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All photos: Jeff Martin from last year’s gig at 930

Of all of the Baltimore artists to make it big, Beach House is the most obvious. The duo’s ethereal dream pop is easier for the layman to digest than Wye Oak’s kinetic shoegaze, Animal Collective’s kaleidoscopic mania or Dan Deacon’s animated kitsch. Singer/keyboardist Victoria Legrand’s Pinterest-ready curls could (and probably has) launch a thousand Tumblrs. The duo has both turned down and accepted licensing deals. My nose wrinkles at the obvious synergy of “Take Care” playing as Zooey Deschanel hams it up on the Fox network, but to their credit, they denied Starbucks permission to hawk their CDs. This restraint makes me appreciate how serious Beach House takes their music even if I simultaneously have mixed feelings about their performance at the 9:30 Club Wednesday night.

In an May interview with Pitchfork, Beach House guitarist Alex Scally explained that due to the success of 2010’s Teen Dream and this year’s Bloom, “We now play to bigger audiences, which is awesome some of the time, and also worse some of the time. It made us concentrate really intensely on our playing and presentation, but you also feel like you can’t connect with some people in the back. We almost don’t want to play bigger shows than where we are now.It’s kind of perfect.” This show proved Scally right: Beach House have reached peak capacity. If they get any bigger, their house will collapse.

Poor Moon, a side project of Fleet Foxes bassist Christian Wargo and keyboardist Casey Wescott opened the evening. To little surprise, the sextet sounded exactly what you think a Fleet Foxes side project to sound like: sleepy, comfortable 1960s folk rock that alternates between gentle and inoffensive. To put things in perspective, metal acts pound Jack Daniels on stage. Rappers spark blunts. Poor Moon lit incense.

They played a selection of songs from their eponymous debut album, accenting their songs with xylophone flourishes and an occasional mandolin strum. One song featured a washboard solo (!) and there was more harmonizing than a college a capella show. After a solid performance of “Come Home,” Wescott asked the audience, “Does anybody know what our band is called?” Only a few in the crowd were paying attention. That’s because their music sounds more appropriate wafting anonymously in a coffee house than in a sold out night club.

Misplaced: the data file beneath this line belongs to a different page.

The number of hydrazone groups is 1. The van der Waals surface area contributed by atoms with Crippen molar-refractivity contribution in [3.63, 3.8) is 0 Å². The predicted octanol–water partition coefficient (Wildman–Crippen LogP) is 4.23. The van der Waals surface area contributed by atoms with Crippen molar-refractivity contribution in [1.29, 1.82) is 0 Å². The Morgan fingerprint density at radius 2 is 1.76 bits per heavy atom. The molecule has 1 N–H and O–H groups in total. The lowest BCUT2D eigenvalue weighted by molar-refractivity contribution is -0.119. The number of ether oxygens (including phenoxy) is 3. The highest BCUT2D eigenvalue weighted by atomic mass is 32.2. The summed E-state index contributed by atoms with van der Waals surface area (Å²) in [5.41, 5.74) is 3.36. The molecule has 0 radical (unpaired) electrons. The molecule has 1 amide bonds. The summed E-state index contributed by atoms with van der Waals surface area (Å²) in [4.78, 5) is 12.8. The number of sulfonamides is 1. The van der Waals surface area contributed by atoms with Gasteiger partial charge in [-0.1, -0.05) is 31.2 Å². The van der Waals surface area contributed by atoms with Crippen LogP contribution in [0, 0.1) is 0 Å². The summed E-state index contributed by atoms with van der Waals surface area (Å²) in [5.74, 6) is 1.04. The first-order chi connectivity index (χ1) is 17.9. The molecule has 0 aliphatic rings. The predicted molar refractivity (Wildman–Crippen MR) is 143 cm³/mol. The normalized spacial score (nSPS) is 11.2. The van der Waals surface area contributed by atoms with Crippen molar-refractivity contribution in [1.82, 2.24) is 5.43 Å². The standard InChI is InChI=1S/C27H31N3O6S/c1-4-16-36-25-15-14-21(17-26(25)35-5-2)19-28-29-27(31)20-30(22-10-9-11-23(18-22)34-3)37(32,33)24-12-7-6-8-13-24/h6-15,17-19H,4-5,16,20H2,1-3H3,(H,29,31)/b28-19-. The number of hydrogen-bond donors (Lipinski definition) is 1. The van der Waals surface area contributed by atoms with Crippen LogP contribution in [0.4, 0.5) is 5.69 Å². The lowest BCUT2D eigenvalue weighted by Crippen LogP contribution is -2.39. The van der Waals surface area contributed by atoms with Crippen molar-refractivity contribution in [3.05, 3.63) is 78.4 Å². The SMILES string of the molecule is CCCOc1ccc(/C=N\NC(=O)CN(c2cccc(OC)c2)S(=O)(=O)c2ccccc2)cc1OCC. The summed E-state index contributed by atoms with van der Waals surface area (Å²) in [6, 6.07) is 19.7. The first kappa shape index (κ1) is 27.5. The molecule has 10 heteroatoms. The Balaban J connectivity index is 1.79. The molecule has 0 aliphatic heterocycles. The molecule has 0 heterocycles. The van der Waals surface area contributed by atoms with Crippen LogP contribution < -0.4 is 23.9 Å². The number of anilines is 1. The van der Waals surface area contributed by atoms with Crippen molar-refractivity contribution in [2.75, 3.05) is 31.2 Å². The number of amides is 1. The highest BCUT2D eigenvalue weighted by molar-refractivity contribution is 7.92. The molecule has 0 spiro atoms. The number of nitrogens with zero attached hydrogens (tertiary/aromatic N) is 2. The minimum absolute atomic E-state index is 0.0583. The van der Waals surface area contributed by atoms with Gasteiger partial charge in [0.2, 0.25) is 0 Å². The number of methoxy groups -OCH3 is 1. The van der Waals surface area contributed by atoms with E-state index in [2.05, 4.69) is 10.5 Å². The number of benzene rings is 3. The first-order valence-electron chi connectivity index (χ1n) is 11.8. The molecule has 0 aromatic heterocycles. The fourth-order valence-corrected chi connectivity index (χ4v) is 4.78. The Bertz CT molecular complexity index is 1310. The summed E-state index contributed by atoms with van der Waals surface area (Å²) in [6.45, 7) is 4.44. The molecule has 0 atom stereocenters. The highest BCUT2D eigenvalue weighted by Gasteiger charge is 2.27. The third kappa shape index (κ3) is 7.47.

They closed the night with an acoustic rendition of “Clouds Below,” with Largo singing, “Crickets scurry when we pass them/ And I wish they didn’t have to be so shy / When I hear the sound of their lullaby,” while his bandmates added whistles and handclaps. Poor Moon was adorable, but immediately forgettable.


Scally and Legrand, accompanied by touring drummer Daniel Franz, took the stage shortly after 9:30. The stage was overcast with ample artificial fog, obscuring the performers. Behind the trio were a series of large rectangular boxes with horizontal slits cut out so slowly rotating fans could deflect rear-projected lights.  The three were clad mostly in black, Scally donning his stylish mustache, Legrand clad in her fashionable lady-jacket.